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Tex McIver Murder case

Defense attorneys Friday attempted to show Atlanta detectives were originally on the right track in thinking Diane McIver’s shooting death was an accident, before prosecutors intervened and charged her husband with murder.

Defense lawyer Bruce Harvey pointed out, as the third week of testimony in McIver’s murder trial came to a close, that Atlanta Police Detective Darrin Smith had suggested during an interview with Dani Jo Carter early in the investigation that it was an accident. Carter is the sole witness to the shooting.

“You said, ‘We’re just trying to figure out what happened. If it’s an accident, it’s an accident,’” Harvey said. “Ms. Carter told you, ‘It’s a horrible accident.’ In response, you said, ‘It sounds like that’s what it is.’”

“That’s correct,” Smith replied.

Harvey also attempted to distinguish between what he labeled an “accidental shooting” and an “unintentional discharge.” An accidental shooting, he suggested, would be one where a firearm would go off because it was dropped, bumped, or otherwise knocked without human intervention.

“What you were talking about was a discharge of a weapon without intention,” Harvey suggested. He then reminded Smith that the detective told Carter during her recorded interview that there are instances “all the time” at the Atlanta Police Department where a trained police officer accidentally or unintentionally discharges their weapon.

“It’s not an uncommon occurrence?” the defense attorney asked.

“As far as our police department—no,” Smith replied.

The trial adjourned Friday for spring break. It will reconvene on April 9, as prosecutors continue to press their case against Tex McIver, who is charged with the murder of his wife and three counts of influencing witnesses.

Harvey also highlighted Smith’s 18 years of experience as a police officer. Smith said the McIver shooting was his 35th homicide case as a lead detective.

“You were trying to develop as much information as you could about the course of events,” Harvey said. “You weren’t sitting on your hands, sitting on your thumbs … because you knew what to do.”

But Assistant District Attorney Clint Rucker, Harvey contended, was signaling to the jury that Smith was “doing a crummy job, that you didn’t investigate it right.”

In questioning the detective on the stand, Rucker posed a series of questions that highlighted a laundry list of things the homicide detective did not do during his investigation—which police had largely wrapped up within two weeks of the shooting without pressing charges.  Investigators with the district attorney’s office later filled in those gaps during what became a murder investigation under their jurisdiction.

Rucker also suggested that from the beginning, Smith was taking his lead from Stephen Maples, a criminal defense lawyer McIver called while medical personnel were trying to save his wife’s life at Emory University Hospital. Maples had arrived within 15 minutes, witnesses have said.

Rucker’s questions, and Smith’s responses, also suggested Smith failed to take steps in some cases that would have raised questions about whether the shooting was actually an accident. He also didn’t attempt to corroborate statements McIver and his attorney made, or pursue what prosecutors have argued was a financial motive for McIver to intentionally kill his wife.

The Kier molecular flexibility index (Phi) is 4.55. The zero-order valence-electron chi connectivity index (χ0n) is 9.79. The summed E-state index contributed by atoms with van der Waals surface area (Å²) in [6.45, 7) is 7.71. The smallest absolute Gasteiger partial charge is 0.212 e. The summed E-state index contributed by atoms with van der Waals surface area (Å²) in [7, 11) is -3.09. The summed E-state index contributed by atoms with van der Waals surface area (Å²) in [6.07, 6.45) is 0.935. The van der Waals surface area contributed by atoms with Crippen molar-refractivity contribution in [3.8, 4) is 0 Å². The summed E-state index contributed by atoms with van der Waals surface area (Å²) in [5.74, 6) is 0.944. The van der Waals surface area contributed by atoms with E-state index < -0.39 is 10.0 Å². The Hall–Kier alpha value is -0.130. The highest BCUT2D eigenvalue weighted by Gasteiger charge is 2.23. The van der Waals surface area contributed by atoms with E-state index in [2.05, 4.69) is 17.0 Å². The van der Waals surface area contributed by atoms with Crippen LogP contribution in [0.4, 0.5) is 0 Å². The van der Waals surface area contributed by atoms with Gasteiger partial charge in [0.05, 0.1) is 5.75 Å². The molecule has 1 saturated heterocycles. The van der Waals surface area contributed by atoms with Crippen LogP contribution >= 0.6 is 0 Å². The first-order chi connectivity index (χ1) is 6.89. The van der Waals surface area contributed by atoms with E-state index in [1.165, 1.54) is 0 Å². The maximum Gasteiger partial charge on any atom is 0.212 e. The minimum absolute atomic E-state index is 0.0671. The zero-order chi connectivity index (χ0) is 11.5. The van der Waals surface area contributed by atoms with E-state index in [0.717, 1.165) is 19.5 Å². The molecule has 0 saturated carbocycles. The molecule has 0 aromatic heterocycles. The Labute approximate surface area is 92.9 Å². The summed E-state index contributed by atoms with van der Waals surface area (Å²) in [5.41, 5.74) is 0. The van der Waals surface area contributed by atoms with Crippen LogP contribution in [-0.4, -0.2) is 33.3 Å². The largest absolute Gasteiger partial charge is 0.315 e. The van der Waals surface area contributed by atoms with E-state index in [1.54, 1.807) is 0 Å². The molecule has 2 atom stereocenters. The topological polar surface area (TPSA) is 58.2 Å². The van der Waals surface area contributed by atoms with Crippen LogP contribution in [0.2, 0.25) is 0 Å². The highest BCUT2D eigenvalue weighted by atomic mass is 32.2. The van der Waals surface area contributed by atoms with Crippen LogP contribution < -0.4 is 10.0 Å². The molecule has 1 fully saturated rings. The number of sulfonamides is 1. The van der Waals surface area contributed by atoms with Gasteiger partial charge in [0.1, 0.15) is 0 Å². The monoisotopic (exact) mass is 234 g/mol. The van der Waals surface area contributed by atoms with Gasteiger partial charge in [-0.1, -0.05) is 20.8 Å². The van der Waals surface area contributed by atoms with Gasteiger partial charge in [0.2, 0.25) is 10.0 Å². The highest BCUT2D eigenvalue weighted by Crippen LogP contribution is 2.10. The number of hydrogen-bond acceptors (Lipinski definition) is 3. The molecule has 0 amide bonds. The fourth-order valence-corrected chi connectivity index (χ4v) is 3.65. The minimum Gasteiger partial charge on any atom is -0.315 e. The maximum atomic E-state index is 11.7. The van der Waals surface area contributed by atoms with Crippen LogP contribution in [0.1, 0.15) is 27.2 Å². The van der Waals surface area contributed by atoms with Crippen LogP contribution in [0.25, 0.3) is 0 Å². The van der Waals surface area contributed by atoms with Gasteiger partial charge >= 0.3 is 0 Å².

Smith’s omissions included his decision not to ask McIver how the gun went off, or demonstrate precisely how he was holding it. A crime scene reconstruction expert testified Thursday that general descriptions by Maples and McIver about how he was holding the gun were inconsistent with the trajectory of the bullet.

Smith also appeared to take McIver at his word, during his only interview with the attorney, that McIver hadn’t fired the Smith & Wesson .38 special “in about two years.” Numerous witnesses have testified that McIver routinely shot guns at the couple’s 85-acre ranch and that he was a stickler for safety.

Smith also didn’t inquire as to whether the revolver was in single-action mode, with the hammer cocked, or double-action, which would have required significantly more pressure to pull the trigger.

“I didn’t believe it was a relevant question,” he said. “The trigger was pulled. Whether it was single- or double-action wouldn’t have made any difference.”

Smith also didn’t question any of the nurses at Emory’s emergency room, some of whom testified they overheard McIver and his lawyer discussing what he should say about the shooting, or to whom McIver had given conflicting explanations. Smith said he interviewed only Dr. Susanne Hardy, whose name Maples gave to him. Hardy has testified that Diane McIver told her the shooting was “an accident,” but that she also said she did not want to see her husband before she was taken to surgery.

Rucker reminded Smith that he was dismissive of nurses, suggesting they were “kind of junior detectives” and “a hotbed of rumor and innuendo.”

“Those are not necessarily my words,” Smith responded, while agreeing that, as matter of practice, he only interviews physicians in homicide cases. “My wife would get mad at me. She’s a nurse.”

Smith also acknowledged that he had returned the Ford Expedition the shooting occurred in to Tex McIver two days later. When prosecutors asked that the SUV be re-impounded, Smith said he called Maples. The vehicle appeared to have been cleaned when it was returned, he said.

Smith also acknowledged that while he obtained a number of financial records associated with Tex and Diane McIver, they were incomplete. Although he said he reviewed them, “Analyze would be a pretty strong word. I looked at a bunch of numbers and really didn’t understand them. There was money going in, money going out.”

“Did you determine there may have been a financial motive behind this crime?” Rucker asked.

“No,” Smith replied. “I did not.”

Bryan Howard